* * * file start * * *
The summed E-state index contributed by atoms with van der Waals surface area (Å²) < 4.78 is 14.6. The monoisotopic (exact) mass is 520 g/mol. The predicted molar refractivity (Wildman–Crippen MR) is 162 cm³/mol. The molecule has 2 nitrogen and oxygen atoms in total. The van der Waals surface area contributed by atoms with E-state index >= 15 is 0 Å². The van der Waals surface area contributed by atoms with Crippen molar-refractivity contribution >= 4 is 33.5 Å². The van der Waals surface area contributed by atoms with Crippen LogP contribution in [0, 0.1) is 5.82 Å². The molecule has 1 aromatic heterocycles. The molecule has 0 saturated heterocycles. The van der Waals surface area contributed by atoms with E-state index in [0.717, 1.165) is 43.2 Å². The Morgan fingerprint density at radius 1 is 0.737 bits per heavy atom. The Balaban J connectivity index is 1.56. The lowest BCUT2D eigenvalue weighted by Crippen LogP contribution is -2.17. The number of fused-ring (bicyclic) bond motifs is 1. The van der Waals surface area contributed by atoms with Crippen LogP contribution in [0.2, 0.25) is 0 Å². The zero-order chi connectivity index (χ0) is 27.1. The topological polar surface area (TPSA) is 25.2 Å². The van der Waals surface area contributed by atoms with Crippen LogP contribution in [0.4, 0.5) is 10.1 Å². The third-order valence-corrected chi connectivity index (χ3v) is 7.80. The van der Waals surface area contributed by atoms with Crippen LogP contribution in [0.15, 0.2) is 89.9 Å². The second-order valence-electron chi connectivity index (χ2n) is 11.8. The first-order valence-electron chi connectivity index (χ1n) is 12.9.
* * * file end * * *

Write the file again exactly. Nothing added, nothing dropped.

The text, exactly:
The summed E-state index contributed by atoms with van der Waals surface area (Å²) < 4.78 is 14.6. The monoisotopic (exact) mass is 520 g/mol. The predicted molar refractivity (Wildman–Crippen MR) is 162 cm³/mol. The molecule has 2 nitrogen and oxygen atoms in total. The van der Waals surface area contributed by atoms with E-state index >= 15 is 0 Å². The van der Waals surface area contributed by atoms with Crippen molar-refractivity contribution >= 4 is 33.5 Å². The van der Waals surface area contributed by atoms with Crippen LogP contribution in [0, 0.1) is 5.82 Å². The molecule has 1 aromatic heterocycles. The molecule has 0 saturated heterocycles. The van der Waals surface area contributed by atoms with E-state index in [0.717, 1.165) is 43.2 Å². The Morgan fingerprint density at radius 1 is 0.737 bits per heavy atom. The Balaban J connectivity index is 1.56. The lowest BCUT2D eigenvalue weighted by Crippen LogP contribution is -2.17. The number of fused-ring (bicyclic) bond motifs is 1. The van der Waals surface area contributed by atoms with Crippen LogP contribution in [0.2, 0.25) is 0 Å². The zero-order chi connectivity index (χ0) is 27.1. The topological polar surface area (TPSA) is 25.2 Å². The van der Waals surface area contributed by atoms with Crippen LogP contribution in [0.4, 0.5) is 10.1 Å². The third-order valence-corrected chi connectivity index (χ3v) is 7.80. The van der Waals surface area contributed by atoms with Crippen LogP contribution in [0.15, 0.2) is 89.9 Å². The second-order valence-electron chi connectivity index (χ2n) is 11.8. The first-order valence-electron chi connectivity index (χ1n) is 12.9.